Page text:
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Caring for those in your charge: the role of servant leadership and compassion in managing bullying in the workplace

Saima Ahmad (Graduate School of Business and Law, RMIT University, Melbourne, Australia)
Talat Islam (Institute of Business Administration, University of the Punjab, Lahore, Pakistan)
Premilla D'Cruz (Organizational Behaviour Area, Indian Institute of Management Ahmedabad, Ahmedabad, India)
Ernesto Noronha (Organizational Behaviour Area, Indian Institute of Management Ahmedabad, Ahmedabad, India)

International Journal of Conflict Management

ISSN: 1044-4068

Article publication date: 5 September 2022

Issue publication date: 6 January 2023




Adapting a positive business ethics framework, the purpose of this paper is to offer a new perspective to manage bullying at work. Specifically, this paper reports an empirical study which examines how the good work of servant leadership may lower employees’ exposure to workplace bullying, with compassion as a mediator and social cynicism beliefs (SCBs) as a moderator.


Survey data were gathered from 337 essential health professionals working in various public and private health-care organisations in Pakistan. Structural equation modelling was used to test the research model.


This study found that perceived servant leadership helps in lessening employee exposure to workplace bullying by strengthening their compassion. However, SCBs moderate the mediating role of compassion in employees’ perceptions of the servant leadership–bullying relationship.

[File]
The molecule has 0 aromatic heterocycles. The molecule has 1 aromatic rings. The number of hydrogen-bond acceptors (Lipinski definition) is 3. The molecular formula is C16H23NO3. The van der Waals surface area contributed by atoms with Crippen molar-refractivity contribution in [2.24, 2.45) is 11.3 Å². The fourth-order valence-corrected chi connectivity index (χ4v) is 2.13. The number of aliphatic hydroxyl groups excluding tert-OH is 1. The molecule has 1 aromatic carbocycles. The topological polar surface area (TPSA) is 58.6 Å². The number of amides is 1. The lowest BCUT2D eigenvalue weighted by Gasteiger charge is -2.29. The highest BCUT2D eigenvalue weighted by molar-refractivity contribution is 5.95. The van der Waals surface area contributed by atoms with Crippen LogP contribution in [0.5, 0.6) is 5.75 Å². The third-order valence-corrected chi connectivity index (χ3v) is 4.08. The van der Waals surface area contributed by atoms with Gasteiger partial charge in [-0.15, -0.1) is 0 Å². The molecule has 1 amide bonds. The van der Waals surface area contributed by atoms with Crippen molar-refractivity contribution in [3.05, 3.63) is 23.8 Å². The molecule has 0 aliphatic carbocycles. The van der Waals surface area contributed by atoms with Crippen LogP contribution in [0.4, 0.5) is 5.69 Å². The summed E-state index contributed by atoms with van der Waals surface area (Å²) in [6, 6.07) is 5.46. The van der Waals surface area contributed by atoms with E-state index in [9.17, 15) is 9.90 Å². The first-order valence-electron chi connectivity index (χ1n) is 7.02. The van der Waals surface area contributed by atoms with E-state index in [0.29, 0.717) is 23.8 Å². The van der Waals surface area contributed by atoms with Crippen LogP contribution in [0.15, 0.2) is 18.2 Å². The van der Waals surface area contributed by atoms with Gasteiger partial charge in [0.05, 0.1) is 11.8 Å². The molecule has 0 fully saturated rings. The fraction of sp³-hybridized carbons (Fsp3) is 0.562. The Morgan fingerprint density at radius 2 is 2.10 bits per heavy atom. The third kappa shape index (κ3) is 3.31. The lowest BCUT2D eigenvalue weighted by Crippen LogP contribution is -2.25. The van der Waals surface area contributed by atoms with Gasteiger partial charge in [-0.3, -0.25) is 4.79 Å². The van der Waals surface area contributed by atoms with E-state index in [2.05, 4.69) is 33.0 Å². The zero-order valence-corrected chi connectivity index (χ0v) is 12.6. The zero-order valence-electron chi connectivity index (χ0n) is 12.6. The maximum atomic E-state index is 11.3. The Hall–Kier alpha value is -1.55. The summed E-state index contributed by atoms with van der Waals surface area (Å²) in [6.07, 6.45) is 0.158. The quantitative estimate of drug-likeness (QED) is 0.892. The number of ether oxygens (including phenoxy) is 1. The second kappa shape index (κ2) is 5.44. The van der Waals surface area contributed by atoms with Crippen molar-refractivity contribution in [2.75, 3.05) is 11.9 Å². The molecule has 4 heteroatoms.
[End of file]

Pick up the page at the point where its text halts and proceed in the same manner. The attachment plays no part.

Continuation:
Research limitations/implications

This study has implications in developing models of leadership to build employees’ empathetic resources to combat workplace bullying. The authors found that servant leadership and workplace compassion, embodying positive, ethical and sustainable attributes, play a crucial role in managing bullying at work by promoting relational dignity.


To the best of the authors’ knowledge, this is the first study that examines the relationships between employee perceptions of servant leadership, workplace bullying and employee compassion while considering SCBs as a boundary condition.



Ethical considerations.

Conflict of interest: The authors declare no potential conflicts of interest with respect to the research, authorship and/or publication of this article.

Ethics approval: All procedures performed in studies involving human participants were in accordance with the ethical standards of the institutional and/or national research committee and with the 1964 Helsinki declaration and its later amendments or comparable ethical standards.

Participant consent: Participation in the survey was voluntary, and study participants were first given details of the project and assured that their responses would be strictly anonymous and reported as aggregate results.


Ahmad, S., Islam, T., D'Cruz, P. and Noronha, E. (2023), "Caring for those in your charge: the role of servant leadership and compassion in managing bullying in the workplace", International Journal of Conflict Management, Vol. 34 No. 1, pp. 125-149.



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